20 April 2021

UX Yo-Yo: The True Cost of Redesigning Your Website Every Few Years

by Stephanie Lummis

The Good-Sucks cycle was a phrase we coined at a digital agency where I used to work. You’re stuck in the cycle when you need to redesign your website every 3-4 years. Maybe shorter, maybe longer – but it’s a cycle.

Graph shows the website user experience fluctuate between good and bad over time

I want to flesh out what it really means to constantly yo-yo from good to bad user experience, in terms of hard costs to your organization —and the invisible costs.

What do you do after a website launch?

When you launch a new website you start off at the crest: the good part of the cycle. Then, you do one of two things:

1. Nothing. You think launch is the end of the work and “if you build it they will come” takes over, or

2. You forget that your site is not for you and your decisions about what to add and update are largely ego-driven.

Both of these behaviours will put your site on a trajectory to the bottom of the trough. After a few years the user experience will have deteriorated and you’ll decide to redesign again.

In reality the curve looks more like this: the descend is more gradual, and you vault up to the crest each time you launch.

Graph shows website user experience slowly decline over years, then dramatically improve with redesign.

How much does a redesign cost?

Let’s add some costs to this. Now, redesigns vary greatly. I’ve worked on $3,000 sites and I’ve worked on $600,000 sites. I’ve noted that whatever price you fall into, organizations tend to stick within a close range for each subsequent redesign. Let’s pick ~$25,000.

Graph shows the hard cost of redesigning your website every 3-5 years

In this scenario, over the course of 8 years you’ve spent about $75,000 on website redesign costs. Hard costs.

But how much business are you losing when potential customers arrive at your site after it has been neglected or abused for a few years? Let’s zoom in on the trough.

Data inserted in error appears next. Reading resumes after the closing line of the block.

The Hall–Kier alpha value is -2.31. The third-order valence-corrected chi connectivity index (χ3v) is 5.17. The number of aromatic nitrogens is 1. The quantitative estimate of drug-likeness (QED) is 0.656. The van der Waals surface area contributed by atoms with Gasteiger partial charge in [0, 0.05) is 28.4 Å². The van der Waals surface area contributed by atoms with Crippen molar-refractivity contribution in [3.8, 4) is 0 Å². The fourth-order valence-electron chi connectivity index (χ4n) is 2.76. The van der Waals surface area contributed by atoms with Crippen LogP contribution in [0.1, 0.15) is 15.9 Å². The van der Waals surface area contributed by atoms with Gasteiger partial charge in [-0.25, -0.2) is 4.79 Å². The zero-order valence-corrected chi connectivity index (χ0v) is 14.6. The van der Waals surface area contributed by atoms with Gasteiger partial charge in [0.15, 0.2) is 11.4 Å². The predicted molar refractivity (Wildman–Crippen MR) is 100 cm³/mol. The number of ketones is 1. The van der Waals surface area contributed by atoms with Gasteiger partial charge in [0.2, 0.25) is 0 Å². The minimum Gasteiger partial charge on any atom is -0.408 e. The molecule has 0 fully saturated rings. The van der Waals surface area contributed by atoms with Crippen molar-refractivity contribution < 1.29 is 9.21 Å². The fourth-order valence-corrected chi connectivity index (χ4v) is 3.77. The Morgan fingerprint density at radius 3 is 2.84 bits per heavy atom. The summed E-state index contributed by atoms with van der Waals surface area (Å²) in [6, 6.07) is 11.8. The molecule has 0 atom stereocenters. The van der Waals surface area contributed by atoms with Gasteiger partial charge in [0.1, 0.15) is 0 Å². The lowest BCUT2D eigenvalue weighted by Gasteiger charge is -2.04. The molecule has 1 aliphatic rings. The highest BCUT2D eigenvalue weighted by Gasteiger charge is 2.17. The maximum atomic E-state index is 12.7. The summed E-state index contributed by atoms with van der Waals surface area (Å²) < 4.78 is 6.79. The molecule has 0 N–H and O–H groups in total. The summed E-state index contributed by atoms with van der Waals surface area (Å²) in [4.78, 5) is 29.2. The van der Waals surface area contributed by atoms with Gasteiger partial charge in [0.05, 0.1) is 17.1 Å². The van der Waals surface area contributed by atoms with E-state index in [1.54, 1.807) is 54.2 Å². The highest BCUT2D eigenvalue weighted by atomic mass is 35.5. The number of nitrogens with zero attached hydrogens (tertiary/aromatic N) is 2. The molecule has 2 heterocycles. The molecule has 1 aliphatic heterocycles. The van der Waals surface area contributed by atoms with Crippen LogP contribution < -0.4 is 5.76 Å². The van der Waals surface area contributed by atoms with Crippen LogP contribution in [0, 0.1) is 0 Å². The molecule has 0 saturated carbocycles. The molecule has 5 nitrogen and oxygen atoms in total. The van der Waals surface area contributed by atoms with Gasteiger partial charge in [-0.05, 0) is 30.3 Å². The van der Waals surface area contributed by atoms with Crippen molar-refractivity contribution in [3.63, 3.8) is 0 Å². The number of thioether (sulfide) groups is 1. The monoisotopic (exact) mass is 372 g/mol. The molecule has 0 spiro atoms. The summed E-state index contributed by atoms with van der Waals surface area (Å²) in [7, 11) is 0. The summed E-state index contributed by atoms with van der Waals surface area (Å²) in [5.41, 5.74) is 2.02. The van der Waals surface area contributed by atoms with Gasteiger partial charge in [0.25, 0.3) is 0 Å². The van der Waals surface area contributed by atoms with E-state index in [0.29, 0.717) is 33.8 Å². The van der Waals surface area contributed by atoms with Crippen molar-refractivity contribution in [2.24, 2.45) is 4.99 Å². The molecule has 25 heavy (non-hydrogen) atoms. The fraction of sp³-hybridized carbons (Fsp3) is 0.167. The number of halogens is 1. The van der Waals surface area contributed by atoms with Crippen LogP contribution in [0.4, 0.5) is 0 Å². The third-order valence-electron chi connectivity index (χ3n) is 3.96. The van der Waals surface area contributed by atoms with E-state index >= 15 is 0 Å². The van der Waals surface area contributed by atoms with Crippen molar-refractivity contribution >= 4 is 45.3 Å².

Graph shows the trough filled with unhappy customers because the user experience is poor.
Zooming in on the trough reveals your potential customers having a poor user experience.

It’s difficult to quantify but make no mistake, the losses are real. If your website isn’t aligned with how your customers want to engage and buy from you, they:

  • Won’t understand what you do or if you can help them
  • Can’t easily find and/or understand answers to their questions
  • Won’t trust you
  • Hit the back button to your competitor

Yikes!

Regular website maintenance

Let me offer an alternative. You see, your website is like a puppy and needs regular care and feeding, but you’ve been treating it like a microwave.

After you redesign your website and it’s sparkly and fresh, allocate about 20% of that budget for annual maintenance and stewardship activities. Things like:

  • Checking for broken links and grammatical errors
  • Usability testing or other user research
  • Auditing to remove redundant, outdated and unloved content
  • Testing on the latest browsers and devices
  • Paying attention to your website analytics and actually acting on the insights
  • Making someone responsible for scrutinizing every website update request to see if it’s in your customers’ best interest (and saying no)

I could go on (and I will…this will make a great future post).

ROI of a good user experience

Over 8 years the hard cost comes in around $65,000. But the value of maintaining a good user experience will be measured in your increased leads and sales and registrations and donations and whatever number matters to you.

Graph shows that consistent investment in your website will keep the user experience high over time.

The bottom line: To break free from the good-sucks cycle, invest regularly and consistently in your website. It will remain an asset that contributes to the growth of your organization, year after year – saving your money and your reputation.

Are you heading for the trough? Take a look at my user experience course. You can put on the brakes and start chugging back uphill – and maybe without a redesign.

P.S. Rest assured, I don’t provide design services to any of my clients. ☺

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